Our Location

One of Wyoming’s best hidden gems. The Bighorn Mountains are as legendary as they are massive. 15 miles from Sheridan, Wyoming, the Bighorn Mountains are home to 1.1 million acres of National Forest, pristine backcountry, playful terrain, and scenic mountain vistas, all outside our back door. It isn’t uncommon to go out for a whole day and not see another sledder. Sheridan is home to 17,000 residents, a thriving downtown district, historic watering holes, and excellent dining options. The riding areas range anywhere from a short 15 minute drive up to an hour away.

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First Stop West.

closest range to the upper midwest


Quick Facts

  • 250” of snowfall annually.

  • Highest peak, 13,166ft.

  • 1.1 million Acres of national forest.

  • 318 miles of groomed trails.

  • Riding elevation range: 8,000ft-9,500ft.

  • Three scenic byways.


Featured Areas

The Bighorns have very unique micro-climates that can dump feet of snow in a very small area. Our guides are very knowledgeable when choosing areas with the best snow conditions. Each zone has a special personality that offers fun and exciting natural features to play on. If you would like to try a specific location while you are riding with us, please, feel free to let us know!

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Red Grade

Steep, Technical, and Scenic

Red Grade is one of our favorites. It's only 10 miles from Sheridan and 5 miles from the town of Big Horn. The lowest elevation of riding that we offer. Unload at 4800ft and ride elevations from 6500ft-7800ft. Sleds run a little better here and the terrain is pretty intimidating for new riders. Steep pulls, tight trees, and open creek drainages compliment the scenery offered by the Cloud Peak Wilderness and overlook of Sheridan County.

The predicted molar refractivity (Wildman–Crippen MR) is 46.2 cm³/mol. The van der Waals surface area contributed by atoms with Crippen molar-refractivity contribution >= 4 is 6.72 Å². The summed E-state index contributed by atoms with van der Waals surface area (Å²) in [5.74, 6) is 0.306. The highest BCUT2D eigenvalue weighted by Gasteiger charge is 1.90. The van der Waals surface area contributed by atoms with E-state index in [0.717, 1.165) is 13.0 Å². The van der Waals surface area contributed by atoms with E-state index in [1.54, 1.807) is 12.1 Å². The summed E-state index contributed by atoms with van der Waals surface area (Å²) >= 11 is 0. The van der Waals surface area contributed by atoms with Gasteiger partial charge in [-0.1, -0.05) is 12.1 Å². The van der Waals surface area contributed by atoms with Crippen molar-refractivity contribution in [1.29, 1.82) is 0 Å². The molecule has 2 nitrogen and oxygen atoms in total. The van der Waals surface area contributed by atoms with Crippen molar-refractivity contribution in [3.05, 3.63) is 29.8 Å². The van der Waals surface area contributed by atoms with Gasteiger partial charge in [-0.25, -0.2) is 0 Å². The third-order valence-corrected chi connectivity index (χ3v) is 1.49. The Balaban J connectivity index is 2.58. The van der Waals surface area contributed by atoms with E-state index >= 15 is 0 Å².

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Black Mountain

A Tree Riders Paradise

Black mountain is strictly tree riding in the thickest lodgepole pine forest around. This is for experienced riders only as it requires technical lines to get from one area to the next. Very rewarding after picking your way through the trees for half an hour to come up on a wide open meadow with great views of Black Mountain and Steamboat Point. 


Granite Pass

Powder Heaven

Granite Pass is definitely the go-to place for when that big storm hits. There's no trails as you just unload from the parking lot and go a direction. The west side is home to Bone Springs, Granite Creek, and Three Springs. They offer steep creek drainages, spaced out spruce trees, cliffs, and cornices. East of the highway, lodgepole pines dominate, making tree riding a blast and a challenge. 


Bald Mountain

For Every Style of Rider

Much like Granite Pass, this area is home to wide open hills, spruce trees, and tons of creek drainages to go up. Devils Hole, Bull Creek, Wall Rock Creek, and Hunt Mountain Road all have tremendous playgrounds. Unfortunately, this area is gets hit hard with traffic, so picking the right drainage to go up can be tricky. That's where a guide comes in handy! This is the best place for early season riding. 

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Freeze Out

Low Elevation Tree Riding

This area is an absolute blast but is also the most inconsistent and moody area in the Bighorns. It either gets absolutely hammered with snow, or it is as dry as a bone. Nonetheless, there's some unique terrain. The charcoaled forest of Sawmill Flats have some awesome tree riding, but with a unique perspective as the trees have been blackened from a fire. Dry Fork has some fun pulls with spaced out trees. Elevation here ranges from 7000ft-8200ft. 


Trail Map


Shell Canyon

Steep. Deep. Scenic.

This area has arguably the steepest and longest pulls the Bighorns have to offer. Hill Climbing is the name of the game here. Elevations range from 6000ft up to 9800ft. Just south of Granite Pass, this area is tricky to navigate with wilderness area and Ski Areas nearby.

The Bighorns offer up to 218 miles of freshly groomed and scenic trails. These are some of the best maintained trails in the state and is one of the most extensive trail systems in the mountain west.

Download the map with the link below


Rules and Regulations

  • Snowmobiles must be registered in Wyoming as either resident or non-resident

  • Must display a Wyoming snowmobile registration tag on upper left side of snowmobile. Must be easy for Forest Personnel to see.

  • In order to ride off Forest Service Roads, it must be after November 15th and there must be 6” of snow. No less.

  • Please see a map for restricted areas.

  • No snowmobiling in the Antelope Butte Recreation Area

  • No snowmobiling in the designated nordic ski trail areas

  • No snowmobiling in the Cloud Peak Wilderness area.

  • Do not take alcohol with you on your ride